Tim Burton First Pitched The Nightmare Before Christmas In 1983

Tim Burton is one of the most well-known directors working in film today, but there was a time when even he struggled to get a movie made. Burton's legacy includes such notable films as "Batman," "Pee Wee's Big Adventure," "Ed Wood," and "Big Fish." His gothic aesthetic has also made him one of the most in-demand directors working in Hollywood, but that was not always the case. 

Burton began his career working as an animator for Disney, having worked on projects like "The Black Cauldron" and "Tron." In 2012, Burton talked to The Guardian about his early days at the studio, saying, "The thing about it was, first time around in the early 1980s, it came at a strange moment in Disney's history. They didn't know what they were doing really at the time. There was a whole group of really talented people not being allowed to do very much. It was a bit Shakespearean as these older guys from 'Snow White' days were clinging on to power. I wasn't a very good animator, at least not in their tradition, so I had the opportunity to be left on my own for a year or two in a room and just draw."

He eventually did get to make a movie of his own with the House of Mouse in the '90s, but it took him nearly 10 years to get that project to screen. That film went on to become one of the most beloved family films of all time.

It took Tim Burton a decade to get The Nightmare Before Christmas made

Tim Burton originally pitched "The Nightmare Before Christmas" to Disney back in 1983 when he was still an animator at the studio. He had re-written the poem "'Twas the Night Before Christmas," and he sketched designs for Jack Skellington, Zero, and Santa Claus. In 2017, the film's director Henry Selick said in an interview with The Daily Beast, "I knew Tim [Burton] from CalArts and Disney in the early '80s, and he'd come up with the idea for 'Nightmare' as a TV special along the lines of those Rankin/Bass low-budget, stop-motion staples like 'Rudolph the Red-Nosed Reindeer.'"

After Burton pitched the film to Disney, they rejected it, and Selick had some idea of why they passed on it. "At that time," Selick said, "it had no relationship to what Disney's identity was, so they didn't develop it. It was when Disney was kind of on the wane and hadn't been reinvigorated by their spate of musicals. It was one of those moments of 'I can't believe they don't get it,' but that's what happens."

Burton left Disney not too long after and began working as a live-action film director. It wasn't till after Burton's success with "Beetlejuice" and "Batman" that "The Nightmare Before Christmas" was greenlit. After his newfound success, he tried to get the film made independently, but Disney lured Burton back in. Since Burton didn't really like directing stop-motion himself, he brought Selick in to direct the film, and production was under way in 1990. The film eventually took over three years to make.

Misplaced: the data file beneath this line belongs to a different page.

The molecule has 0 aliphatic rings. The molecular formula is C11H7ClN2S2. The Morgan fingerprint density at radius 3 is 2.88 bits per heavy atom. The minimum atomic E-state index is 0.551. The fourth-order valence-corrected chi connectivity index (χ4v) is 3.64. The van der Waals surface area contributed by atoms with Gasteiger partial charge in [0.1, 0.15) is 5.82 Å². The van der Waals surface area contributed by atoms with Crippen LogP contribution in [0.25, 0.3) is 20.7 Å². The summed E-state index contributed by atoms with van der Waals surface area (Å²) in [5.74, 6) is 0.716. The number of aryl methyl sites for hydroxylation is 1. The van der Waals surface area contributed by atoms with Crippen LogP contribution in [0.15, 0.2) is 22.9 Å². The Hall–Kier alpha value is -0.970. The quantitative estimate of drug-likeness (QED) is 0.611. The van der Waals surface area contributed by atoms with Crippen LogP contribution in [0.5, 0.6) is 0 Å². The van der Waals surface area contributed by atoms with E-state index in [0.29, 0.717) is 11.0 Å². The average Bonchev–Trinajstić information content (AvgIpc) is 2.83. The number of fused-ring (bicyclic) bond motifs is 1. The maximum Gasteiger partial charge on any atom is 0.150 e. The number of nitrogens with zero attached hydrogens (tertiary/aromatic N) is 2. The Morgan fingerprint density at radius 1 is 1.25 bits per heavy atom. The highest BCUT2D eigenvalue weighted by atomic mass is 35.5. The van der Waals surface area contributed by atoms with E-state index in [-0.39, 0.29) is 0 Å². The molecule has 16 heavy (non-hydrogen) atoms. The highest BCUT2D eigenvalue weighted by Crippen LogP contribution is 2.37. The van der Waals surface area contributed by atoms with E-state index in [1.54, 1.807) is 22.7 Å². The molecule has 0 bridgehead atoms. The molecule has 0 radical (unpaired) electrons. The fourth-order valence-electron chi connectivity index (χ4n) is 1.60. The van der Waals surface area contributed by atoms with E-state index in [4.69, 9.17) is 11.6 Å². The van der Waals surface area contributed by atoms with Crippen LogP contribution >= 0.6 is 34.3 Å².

Jack Skellington has appeared in other films, even one before The Nightmare Before Christmas' release

Jack Skellington finally made it to screens in October of 1993, 10 years after Tim Burton pitched his idea to Disney. While he wasn't able to make the film in 1983, Jack was always on the mind of the director. A visage of Jack Skellington appeared in "Beetlejuice" — five years before "The Nightmare Before Christmas" came out. Jack's face later appeared in other films by Burton and Henry Sellick. Jack can be seen in Selick's "James and the Giant Peach" and "Coraline," as well as Burton's "Sleepy Hollow" and "Alice in Wonderland" (via PopBuzz).

While Jack has gone on to appear in later films, neither Burton nor Selick have any interest in making "Nightmare Before Christmas 2." In an interview with Collider in 2022, Selick said, "[A] sequel has come up several times. Initially, they always said, 'But it will have to be CG,' and that was a non-starter for me. It certainly was for Tim Burton." Selick went on to suggest that something Disney and Burton may be into would be a series of short films set in the world of "Nightmare."

Time will tell if fans will see any further adventures of Jack Skellington and the residents of Halloweentown. It took Tim Burton 10 years to get his film made, so waiting 30-plus years for a sequel isn't too far from the realm of possibility.